With a new executive title comes a whole host of new responsibilities, not just within the hospital walls, but also at home. Anyone juggling family life with work in a hospital will face some unique challenges, as Dr Muna knows very well. Long hours spent at the hospital means that Dr Muna’s two young daughters often ask why their mother was always late coming home or why she needed to go back to work.
“I don’t think this juggling act will ever stop but the most important thing is to have a good support network around you that allows you to manage all your societal roles – as a mother, sister, daughter, wife, doctor and CEO,” she explains. “Both my mother and my husband are extremely supportive of my work and they are the reason I have been able to get where I am in my professional life. Having seen the training I went through, they both knew what to expect with me. Both at home and at work, it is important to have a team around you that you can trust.”
And with that team firmly in place, Dr Muna has been able to implement many changes at Latifa Hospital during her time as CEO. The hospital is presently the only facility in the UAE to have received an international accreditation as a centre of excellence in invasive gynecological surgery in 2014. The American Association of Gynecological Laparoscopy (AAGL) recently accredited Latifa Hospital as a center of excellence in Gynecological Minimally Invasive Surgery (COEMIG).
“Minimally invasive surgeries lead to better patient outcomes as they are less invasive, lead to fewer complications and facilitate quicker post-surgery recovery. We are extremely proud that the hospital has become a pioneer in minimally invasive gynecology surgeries and we aim to further develop our expertise in this field in order to bring the best possible care for the women of the UAE,” says Dr Muna. Today, Latifa Hospital even has women seeking treatment for the most complicated cases from outside the UAE, from as far as Europe and the USA.
Setting up the centre of excellence meant having to be able to train the staff in gynecological endoscopic surgery. “We were extremely lucky to have Professor Arnaud Wattiez as the head of the hospital’s gynaecology surgery department. Prof Wattiez has been a mentor and instructor to surgeons in minimally invasive gynaecologic surgery (MIGS) all over the world and his work is at the forefront of technical advances in endoscopic gynaecological surgery,” Dr Muna says.
Today, above 90% of all gynaecological surgeries at Latifa Hospital are being done through minimally invasive methods which ensures fewer complications and faster recovery for patients. “We see more than 400 patients a year, many of whom are able to go home the next day,” explains Dr Muna.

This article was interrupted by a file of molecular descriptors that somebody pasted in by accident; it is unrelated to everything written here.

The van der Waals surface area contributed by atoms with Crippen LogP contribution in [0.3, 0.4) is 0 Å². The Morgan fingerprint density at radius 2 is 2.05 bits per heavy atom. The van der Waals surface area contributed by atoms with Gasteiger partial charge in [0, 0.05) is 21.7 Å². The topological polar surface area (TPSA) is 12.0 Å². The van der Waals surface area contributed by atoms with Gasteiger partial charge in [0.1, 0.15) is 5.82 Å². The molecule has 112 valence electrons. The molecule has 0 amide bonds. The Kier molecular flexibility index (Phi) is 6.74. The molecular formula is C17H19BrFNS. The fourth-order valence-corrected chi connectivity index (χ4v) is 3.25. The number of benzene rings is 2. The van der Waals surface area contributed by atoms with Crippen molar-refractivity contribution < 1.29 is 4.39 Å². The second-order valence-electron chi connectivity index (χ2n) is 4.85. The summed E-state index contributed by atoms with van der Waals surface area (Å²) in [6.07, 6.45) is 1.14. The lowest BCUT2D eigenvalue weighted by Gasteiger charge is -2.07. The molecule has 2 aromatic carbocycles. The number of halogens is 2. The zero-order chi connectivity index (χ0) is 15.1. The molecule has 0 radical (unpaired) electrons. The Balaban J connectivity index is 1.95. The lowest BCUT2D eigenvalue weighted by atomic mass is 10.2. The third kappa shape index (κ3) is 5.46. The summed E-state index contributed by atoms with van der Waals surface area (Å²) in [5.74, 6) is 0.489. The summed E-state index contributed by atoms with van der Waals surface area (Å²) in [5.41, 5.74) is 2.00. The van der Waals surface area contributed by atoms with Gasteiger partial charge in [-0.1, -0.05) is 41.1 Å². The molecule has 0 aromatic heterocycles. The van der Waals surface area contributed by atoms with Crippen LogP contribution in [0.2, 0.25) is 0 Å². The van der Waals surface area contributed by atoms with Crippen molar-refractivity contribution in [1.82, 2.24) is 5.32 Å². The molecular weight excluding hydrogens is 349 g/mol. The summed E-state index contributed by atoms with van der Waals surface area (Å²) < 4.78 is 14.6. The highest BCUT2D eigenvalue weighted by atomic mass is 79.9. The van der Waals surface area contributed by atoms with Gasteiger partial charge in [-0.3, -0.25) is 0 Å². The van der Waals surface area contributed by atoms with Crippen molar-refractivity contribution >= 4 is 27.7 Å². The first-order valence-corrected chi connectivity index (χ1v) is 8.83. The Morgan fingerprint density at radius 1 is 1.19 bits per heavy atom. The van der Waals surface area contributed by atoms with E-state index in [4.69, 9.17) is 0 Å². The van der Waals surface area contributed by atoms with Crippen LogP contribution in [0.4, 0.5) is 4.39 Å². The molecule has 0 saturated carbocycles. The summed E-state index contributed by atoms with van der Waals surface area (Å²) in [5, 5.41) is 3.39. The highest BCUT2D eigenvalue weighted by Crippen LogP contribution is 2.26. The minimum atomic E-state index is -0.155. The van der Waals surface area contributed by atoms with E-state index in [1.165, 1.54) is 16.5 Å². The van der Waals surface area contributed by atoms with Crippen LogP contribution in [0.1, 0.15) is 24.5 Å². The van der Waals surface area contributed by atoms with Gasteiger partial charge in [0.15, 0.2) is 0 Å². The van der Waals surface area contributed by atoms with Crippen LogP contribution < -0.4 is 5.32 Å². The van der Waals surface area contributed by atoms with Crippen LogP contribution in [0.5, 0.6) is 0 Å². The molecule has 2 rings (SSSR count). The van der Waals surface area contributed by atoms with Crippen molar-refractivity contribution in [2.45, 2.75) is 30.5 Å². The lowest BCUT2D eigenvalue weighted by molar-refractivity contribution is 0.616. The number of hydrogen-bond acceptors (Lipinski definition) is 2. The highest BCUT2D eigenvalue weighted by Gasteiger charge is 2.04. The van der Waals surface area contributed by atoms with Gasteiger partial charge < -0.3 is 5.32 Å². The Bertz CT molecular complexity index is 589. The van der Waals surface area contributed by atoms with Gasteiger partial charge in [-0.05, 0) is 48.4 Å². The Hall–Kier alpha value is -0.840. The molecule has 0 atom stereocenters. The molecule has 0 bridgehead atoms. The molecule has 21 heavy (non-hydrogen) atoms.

Latifa Hospital’s paediatric services are also highly regarded in the region. The hospital’s Neonatal Intensive Care Unit (NICU) has recently increased from 43 to 63 beds making it one of the largest units in Dubai. As the referral unit for the most complicated obstetric cases in the UAE, the unit still runs at 100% occupancy. The unit is part of the Vermont Oxford Network, an international network of NICUs comprised of teams of health professionals representing neonatal intensive care units and level I and II care centres around the world, against which Latifa Hospital benchmarks itself.
There are other exciting new developments around the corner for Latifa Hospital. In November 2017, the hospital plans to go live with the DHA’s unified electronic medical record system, Salama. This DHA-wide project aims to provide patients and doctors access to medical records through a patient portal and ensure that the electronic patient medical record is available across the DHA health facilities. “This is epic and we are very excited to have this as it will help improve patient care and patient safety and it will improve risk management and organisational quality,” says Dr Muna. “This will reduce the patient’s waiting time, reduce costs, reduce medical errors and allow patients to communicate with doctors quickly.”
The future looks bright for this vibrant, articulate and immensely competent CEO. In her humble manner, Dr Muna attributes her professional success to constantly being exposed to the opportunity to learn and develop her skills as both a physician and a leader. Having been enrolled in the Mohammed Bin Rashid Leadership programme a few years ago, and more recently in the Future Government Leadership Programme, Dr Muna feels that there is never a time when the UAE’s leaders are not encouraging you to improve your competencies and become a better leader.
In 2017, Dr Muna was bestowed the accolade of 2nd place for the “Best CEO in Dubai” in the 20th edition of the Dubai Government Excellence Programme (DGEP); a true testament to her dedication and immense abilities as an inspiring female CEO and capable physician.